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- LVEDD, left ventricular end diastolic diameter
- LVEF, left ventricular ejection fraction
- LVSD, left ventricular systolic dysfunction
- NYHA, New York Heart Association
- Vo2, oxygen consumption
Conduction disturbances are commonly observed in patients with heart failure with left ventricular systolic dysfunction (LVSD).1–3 Conduction disturbances increase in prevalence and severity as disease progresses. Several controlled studies have shown that correcting for conduction disturbance related electromechanical asynchrony by atrio-biventricular pacing may significantly improve symptoms and exercise tolerance in patients with drug refractory heart failure and a wide QRS complex or prolonged PR interval.4,5 This suggests that conduction disturbances and electromechanical correlates contribute to increased symptoms and exercise intolerance regardless of baseline LVSD severity.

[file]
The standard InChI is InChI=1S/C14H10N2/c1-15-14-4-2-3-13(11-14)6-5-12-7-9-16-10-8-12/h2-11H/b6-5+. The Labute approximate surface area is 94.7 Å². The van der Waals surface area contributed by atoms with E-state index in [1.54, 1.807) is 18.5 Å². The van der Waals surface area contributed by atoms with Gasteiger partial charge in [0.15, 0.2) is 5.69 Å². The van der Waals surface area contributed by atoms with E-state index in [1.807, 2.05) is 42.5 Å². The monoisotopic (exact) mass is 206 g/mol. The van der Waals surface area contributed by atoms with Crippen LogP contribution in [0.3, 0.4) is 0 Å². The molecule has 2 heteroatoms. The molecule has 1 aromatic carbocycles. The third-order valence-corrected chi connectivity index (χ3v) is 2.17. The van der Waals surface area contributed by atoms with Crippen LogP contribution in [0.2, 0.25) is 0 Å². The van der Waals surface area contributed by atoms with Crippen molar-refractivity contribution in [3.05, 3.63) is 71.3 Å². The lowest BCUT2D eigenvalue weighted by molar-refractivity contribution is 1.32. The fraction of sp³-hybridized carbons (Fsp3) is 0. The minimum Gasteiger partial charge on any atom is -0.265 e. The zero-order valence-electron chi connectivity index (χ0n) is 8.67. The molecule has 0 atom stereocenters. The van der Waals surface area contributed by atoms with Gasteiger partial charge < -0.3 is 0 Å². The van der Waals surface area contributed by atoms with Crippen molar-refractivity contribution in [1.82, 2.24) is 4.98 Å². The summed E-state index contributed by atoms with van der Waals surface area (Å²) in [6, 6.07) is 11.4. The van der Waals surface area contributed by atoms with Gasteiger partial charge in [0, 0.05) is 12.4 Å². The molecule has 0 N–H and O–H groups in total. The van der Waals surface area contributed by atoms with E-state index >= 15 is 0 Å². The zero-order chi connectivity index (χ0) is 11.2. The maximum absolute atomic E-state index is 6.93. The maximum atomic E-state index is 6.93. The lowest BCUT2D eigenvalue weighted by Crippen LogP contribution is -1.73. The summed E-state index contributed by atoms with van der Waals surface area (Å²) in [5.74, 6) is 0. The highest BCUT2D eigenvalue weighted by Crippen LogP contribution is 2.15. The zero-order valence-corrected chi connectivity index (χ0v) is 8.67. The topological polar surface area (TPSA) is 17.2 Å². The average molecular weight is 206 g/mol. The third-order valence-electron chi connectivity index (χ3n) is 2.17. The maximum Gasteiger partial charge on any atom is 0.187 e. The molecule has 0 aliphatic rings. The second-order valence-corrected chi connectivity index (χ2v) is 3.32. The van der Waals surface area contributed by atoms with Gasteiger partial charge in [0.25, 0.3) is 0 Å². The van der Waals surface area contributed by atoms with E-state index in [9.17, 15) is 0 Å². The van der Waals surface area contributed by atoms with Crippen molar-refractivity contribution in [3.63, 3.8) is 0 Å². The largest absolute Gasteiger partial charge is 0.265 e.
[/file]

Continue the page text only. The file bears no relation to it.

In such a context, between September 1999 and January 2001 we conducted a prospective, observational study of 103 consecutive patients with heart failure (mean age 60 (13) years) with chronic LVSD to determine whether conduction time intervals as simply measured on surface ECG may independently influence symptoms and exercise tolerance. Patients with an echocardiographically determined left ventricular ejection fraction (LVEF) of < 40% and left ventricular end diastolic diameter (LVEDD) > 60 mm and who were in stable sinus rhythm were considered for participation in the study. Eighteen patients were in New York Heart Association (NYHA) functional class I, 47 in class II, 27 in class III, …